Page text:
New UNIDO study helps manufacturers understand net benefits and costs of different energy-efficient refrigeration design options

The United Nations Industrial Development Organization (UNIDO) has launched its latest guidance document supporting domestic and commercial refrigeration manufacturers seeking to improve energy efficiency and reduce greenhouse gas emissions. The project is funded by the Kigali Cooling Efficiency Program (K-CEP) and is supported by the International Copper Association (ICA).

Due to COVID-19 restrictions, the study will be launched through a webinar which will present the outcomes of the project and provide insights into how to use the guidance document, analyze changes in manufacturing, evaluate technical and financial options for energy-efficient refrigeration equipment and calculate associated emission reductions. The webinar will be organized by the American Society of Heating, Refrigerating and Air-Conditioning Engineers (ASHRAE)

22 July 2020, 15:00-16:00 CEST

Click here free of charge to register.

Recordings will be available on ASHRAE Global Training Centre website following the webinar.

This new study sets out a methodology and tools for manufacturers to understand cost and net benefits for different energy-efficient refrigeration design options and the required manufacturing line upgrades.

The COVID-19 outbreak has disrupted cold value chains which are critical for the distribution of foods and vaccines. The refrigeration and air conditioning sector is currently responsible for around 17% of global electricity consumption and, in some developing countries, even exceeds 40% of the national electricity demand. In order to reduce the impact on health and the environment, it is vital to improve the energy efficiency of the refrigeration systems and to adopt refrigerants that have zero or low climate impact.

As an implementing agency of the Montreal Protocol on Substances that Deplete the Ozone Layer, UNIDO is supporting its Member States with the phase-out of the use of ozone-depleting and global warming substances in the cooling sector. The amendment to the Montreal Protocol in 2016 in Kigali, Rwanda, has led to the creation of the Kigali Cooling Efficiency Program which aims to help increase energy efficiency of cooling in developing countries.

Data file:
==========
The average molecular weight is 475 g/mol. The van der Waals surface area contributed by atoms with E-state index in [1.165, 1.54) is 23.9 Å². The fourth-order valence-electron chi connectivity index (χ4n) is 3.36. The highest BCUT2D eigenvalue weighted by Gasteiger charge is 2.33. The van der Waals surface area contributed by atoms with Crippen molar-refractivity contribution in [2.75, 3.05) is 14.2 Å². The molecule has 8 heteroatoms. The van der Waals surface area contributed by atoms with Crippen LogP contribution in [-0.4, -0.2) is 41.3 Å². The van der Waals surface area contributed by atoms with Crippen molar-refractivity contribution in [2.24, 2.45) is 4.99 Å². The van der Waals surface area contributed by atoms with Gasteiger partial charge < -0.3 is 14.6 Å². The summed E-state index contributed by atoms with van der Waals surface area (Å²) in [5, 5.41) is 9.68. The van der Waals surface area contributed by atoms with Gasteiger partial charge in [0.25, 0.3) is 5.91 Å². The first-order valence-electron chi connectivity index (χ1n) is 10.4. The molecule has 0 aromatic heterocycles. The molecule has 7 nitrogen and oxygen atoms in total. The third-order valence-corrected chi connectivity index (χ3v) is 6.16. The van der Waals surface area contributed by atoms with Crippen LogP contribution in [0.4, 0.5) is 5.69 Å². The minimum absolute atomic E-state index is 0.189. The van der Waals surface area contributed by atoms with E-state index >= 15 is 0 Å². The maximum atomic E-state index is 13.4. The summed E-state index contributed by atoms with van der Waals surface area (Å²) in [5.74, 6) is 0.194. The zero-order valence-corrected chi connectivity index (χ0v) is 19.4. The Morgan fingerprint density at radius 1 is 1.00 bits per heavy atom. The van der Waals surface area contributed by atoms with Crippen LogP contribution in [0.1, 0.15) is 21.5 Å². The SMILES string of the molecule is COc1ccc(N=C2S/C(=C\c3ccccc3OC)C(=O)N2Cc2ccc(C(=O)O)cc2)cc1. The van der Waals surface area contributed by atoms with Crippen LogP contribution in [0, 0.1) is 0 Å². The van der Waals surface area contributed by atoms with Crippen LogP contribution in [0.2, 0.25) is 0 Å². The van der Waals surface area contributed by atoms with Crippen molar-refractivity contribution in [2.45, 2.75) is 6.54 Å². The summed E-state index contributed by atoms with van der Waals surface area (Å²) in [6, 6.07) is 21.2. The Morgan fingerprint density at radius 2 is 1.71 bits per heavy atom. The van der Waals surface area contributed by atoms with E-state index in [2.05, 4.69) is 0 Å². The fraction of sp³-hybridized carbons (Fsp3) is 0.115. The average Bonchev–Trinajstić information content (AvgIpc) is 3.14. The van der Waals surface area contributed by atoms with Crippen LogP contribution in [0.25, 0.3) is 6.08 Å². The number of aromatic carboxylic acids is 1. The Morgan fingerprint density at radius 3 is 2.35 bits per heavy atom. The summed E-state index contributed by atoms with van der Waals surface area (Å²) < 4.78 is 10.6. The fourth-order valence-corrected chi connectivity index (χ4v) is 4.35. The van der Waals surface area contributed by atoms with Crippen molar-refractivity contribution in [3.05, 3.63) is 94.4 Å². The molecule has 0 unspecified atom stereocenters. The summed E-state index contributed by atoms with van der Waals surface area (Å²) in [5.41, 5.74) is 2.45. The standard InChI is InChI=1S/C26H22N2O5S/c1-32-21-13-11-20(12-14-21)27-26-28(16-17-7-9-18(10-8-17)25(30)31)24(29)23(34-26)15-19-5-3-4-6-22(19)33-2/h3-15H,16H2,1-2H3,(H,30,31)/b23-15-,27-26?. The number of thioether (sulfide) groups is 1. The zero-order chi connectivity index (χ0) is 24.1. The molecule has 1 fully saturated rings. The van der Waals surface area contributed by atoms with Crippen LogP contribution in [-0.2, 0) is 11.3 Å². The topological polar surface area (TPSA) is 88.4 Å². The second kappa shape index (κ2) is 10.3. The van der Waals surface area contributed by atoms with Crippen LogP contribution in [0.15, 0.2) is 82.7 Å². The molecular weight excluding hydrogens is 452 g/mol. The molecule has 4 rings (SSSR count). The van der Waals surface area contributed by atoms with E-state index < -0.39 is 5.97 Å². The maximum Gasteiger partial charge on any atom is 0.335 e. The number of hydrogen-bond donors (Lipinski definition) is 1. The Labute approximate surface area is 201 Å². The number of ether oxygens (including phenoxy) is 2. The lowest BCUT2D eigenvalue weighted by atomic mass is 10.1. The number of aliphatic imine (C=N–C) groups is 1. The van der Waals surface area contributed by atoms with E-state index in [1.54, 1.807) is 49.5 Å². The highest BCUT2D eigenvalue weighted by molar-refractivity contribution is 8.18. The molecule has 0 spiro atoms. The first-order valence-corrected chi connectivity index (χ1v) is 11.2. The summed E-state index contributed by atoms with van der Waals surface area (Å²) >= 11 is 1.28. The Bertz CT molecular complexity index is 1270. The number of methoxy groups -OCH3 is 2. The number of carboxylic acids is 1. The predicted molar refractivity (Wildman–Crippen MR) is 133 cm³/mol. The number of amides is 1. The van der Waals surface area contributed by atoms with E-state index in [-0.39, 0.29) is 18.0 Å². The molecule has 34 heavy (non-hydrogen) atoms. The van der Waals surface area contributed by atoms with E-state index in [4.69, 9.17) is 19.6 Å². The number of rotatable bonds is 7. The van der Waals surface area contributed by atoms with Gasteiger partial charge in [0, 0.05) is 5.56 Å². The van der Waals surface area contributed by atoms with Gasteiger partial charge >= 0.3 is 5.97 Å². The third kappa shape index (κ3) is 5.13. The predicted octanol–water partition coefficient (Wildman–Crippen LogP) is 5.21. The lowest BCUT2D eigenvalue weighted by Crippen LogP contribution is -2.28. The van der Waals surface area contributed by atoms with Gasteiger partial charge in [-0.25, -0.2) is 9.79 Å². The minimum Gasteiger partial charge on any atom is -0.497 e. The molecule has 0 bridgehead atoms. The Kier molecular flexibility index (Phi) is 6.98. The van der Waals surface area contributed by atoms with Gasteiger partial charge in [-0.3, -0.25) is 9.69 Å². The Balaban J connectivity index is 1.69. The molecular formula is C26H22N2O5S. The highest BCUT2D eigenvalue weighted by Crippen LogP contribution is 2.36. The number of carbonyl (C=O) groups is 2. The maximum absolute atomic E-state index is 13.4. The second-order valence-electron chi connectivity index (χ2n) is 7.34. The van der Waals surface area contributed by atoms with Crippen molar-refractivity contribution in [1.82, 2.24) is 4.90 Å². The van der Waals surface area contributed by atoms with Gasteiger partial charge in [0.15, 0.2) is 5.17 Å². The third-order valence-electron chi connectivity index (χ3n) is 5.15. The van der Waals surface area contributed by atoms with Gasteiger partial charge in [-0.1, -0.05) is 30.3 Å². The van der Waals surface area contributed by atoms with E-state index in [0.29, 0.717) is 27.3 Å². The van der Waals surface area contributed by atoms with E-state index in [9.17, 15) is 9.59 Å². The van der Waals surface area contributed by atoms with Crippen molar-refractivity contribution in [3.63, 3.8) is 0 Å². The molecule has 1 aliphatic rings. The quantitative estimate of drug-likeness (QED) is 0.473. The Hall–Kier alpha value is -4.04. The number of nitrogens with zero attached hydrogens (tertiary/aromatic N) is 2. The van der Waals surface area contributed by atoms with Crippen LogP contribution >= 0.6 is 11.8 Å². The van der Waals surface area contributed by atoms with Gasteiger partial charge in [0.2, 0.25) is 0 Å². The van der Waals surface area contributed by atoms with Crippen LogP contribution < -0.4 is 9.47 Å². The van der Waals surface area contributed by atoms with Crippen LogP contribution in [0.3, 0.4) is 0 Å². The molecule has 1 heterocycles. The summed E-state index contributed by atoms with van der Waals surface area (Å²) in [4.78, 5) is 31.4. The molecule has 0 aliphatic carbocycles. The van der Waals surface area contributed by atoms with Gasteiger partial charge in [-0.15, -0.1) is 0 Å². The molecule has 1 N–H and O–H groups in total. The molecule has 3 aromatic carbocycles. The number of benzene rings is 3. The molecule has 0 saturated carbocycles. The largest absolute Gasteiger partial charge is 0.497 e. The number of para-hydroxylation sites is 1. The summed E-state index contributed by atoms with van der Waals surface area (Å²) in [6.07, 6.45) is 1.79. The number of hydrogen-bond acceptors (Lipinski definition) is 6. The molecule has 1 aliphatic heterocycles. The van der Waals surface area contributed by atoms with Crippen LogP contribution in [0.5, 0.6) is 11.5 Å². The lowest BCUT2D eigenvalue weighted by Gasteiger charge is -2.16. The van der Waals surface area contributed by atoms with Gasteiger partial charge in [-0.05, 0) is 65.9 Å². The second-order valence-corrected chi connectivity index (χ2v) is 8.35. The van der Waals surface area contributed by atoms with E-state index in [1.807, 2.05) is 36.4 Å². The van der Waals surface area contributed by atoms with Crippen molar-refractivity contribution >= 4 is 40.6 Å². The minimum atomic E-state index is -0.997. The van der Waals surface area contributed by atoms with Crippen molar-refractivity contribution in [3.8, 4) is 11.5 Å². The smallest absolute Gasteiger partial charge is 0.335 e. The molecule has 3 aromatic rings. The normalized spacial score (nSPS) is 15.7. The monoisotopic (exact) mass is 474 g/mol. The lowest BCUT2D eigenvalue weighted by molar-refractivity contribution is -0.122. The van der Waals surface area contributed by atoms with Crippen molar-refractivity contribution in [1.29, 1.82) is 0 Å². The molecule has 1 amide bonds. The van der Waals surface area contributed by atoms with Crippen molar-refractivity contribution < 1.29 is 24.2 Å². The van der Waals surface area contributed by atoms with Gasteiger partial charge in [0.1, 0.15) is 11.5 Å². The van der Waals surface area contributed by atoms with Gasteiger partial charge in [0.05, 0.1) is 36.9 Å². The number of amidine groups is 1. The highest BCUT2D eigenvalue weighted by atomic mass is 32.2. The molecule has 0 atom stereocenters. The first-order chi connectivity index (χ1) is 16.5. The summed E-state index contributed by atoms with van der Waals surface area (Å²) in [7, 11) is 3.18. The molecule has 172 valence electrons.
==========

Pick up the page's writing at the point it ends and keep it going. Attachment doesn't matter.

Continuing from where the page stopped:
UNIDO’s K-CEP funded project, “Assessment of incremental capital and operating costs for improved EE in domestic, commercial and retail refrigeration”, looked at manufacturers in five countries and characterized them using a Manufacturer Development Index (MDI) which takes into account: manufacturer development capacity, manufacturer production volume, manufacturer proximity to and relationship with component’s original equipment manufacturers (OEM), market maturity, and a country’s energy efficiency score.

Manufacturers are now able to ascertain which changes to their offerings can be taken cost effectively.The simulation software, named Commercial Refrigeration Analysis (CERA)[1], gives visual modelling of the changes in components, the benefit in energy efficiency and the cost involved in promoting green design and thus keeping the product competitive in the long term. A record of the changes made, enable scenarios and costings to be formed into a “board room ready” style presentation.

“Many companies including those in Article 5 countries are missing suitable guidance and opportunities for knowledge transfer when trying to meet global climate goals. This guidance document introduces practical ways to calculate and cost the changes needed for their product and factory footprint to comply with both international agreements and national legislation,” said Fukuya Iino from UNIDO’s Department of Environment.

Lead author and presenter, Omar Abdelaziz, a member of ASHRAE, and Assistant Professor of Thermofluids at Egypt’s Zewail City of Science and Technology, highlighted that “the outcomes of the project provide insight into how to analyze changes in manufacturing, evaluate technical and financial options for energy efficient products and calculate associated emission reductions”.

He added, “We hope manufacturers and service providers that need help to change their products and factories in today’s competitive marketplace can rely on the project guidance document and consultants familiar with the work to improve products energy efficiency and reduce emissions.”